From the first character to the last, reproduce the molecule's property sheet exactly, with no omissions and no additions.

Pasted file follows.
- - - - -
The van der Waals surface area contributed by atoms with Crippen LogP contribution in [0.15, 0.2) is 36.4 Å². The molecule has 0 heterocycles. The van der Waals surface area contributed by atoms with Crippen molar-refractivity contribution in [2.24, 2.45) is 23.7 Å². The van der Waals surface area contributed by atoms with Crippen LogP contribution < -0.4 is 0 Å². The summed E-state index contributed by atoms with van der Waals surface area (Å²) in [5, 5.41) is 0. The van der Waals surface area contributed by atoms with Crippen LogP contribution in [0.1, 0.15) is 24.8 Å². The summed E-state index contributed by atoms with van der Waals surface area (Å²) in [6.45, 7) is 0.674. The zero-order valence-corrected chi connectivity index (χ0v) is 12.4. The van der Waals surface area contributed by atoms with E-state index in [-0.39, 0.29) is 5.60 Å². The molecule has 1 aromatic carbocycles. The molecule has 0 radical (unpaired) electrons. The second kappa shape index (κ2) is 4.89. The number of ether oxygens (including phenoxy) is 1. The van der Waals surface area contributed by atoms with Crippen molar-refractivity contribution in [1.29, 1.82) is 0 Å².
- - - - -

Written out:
The van der Waals surface area contributed by atoms with Crippen LogP contribution in [0.15, 0.2) is 36.4 Å². The molecule has 0 heterocycles. The van der Waals surface area contributed by atoms with Crippen molar-refractivity contribution in [2.24, 2.45) is 23.7 Å². The van der Waals surface area contributed by atoms with Crippen LogP contribution < -0.4 is 0 Å². The summed E-state index contributed by atoms with van der Waals surface area (Å²) in [5, 5.41) is 0. The van der Waals surface area contributed by atoms with Crippen LogP contribution in [0.1, 0.15) is 24.8 Å². The summed E-state index contributed by atoms with van der Waals surface area (Å²) in [6.45, 7) is 0.674. The zero-order valence-corrected chi connectivity index (χ0v) is 12.4. The van der Waals surface area contributed by atoms with E-state index in [-0.39, 0.29) is 5.60 Å². The molecule has 1 aromatic carbocycles. The molecule has 0 radical (unpaired) electrons. The second kappa shape index (κ2) is 4.89. The number of ether oxygens (including phenoxy) is 1. The van der Waals surface area contributed by atoms with Crippen molar-refractivity contribution in [1.29, 1.82) is 0 Å².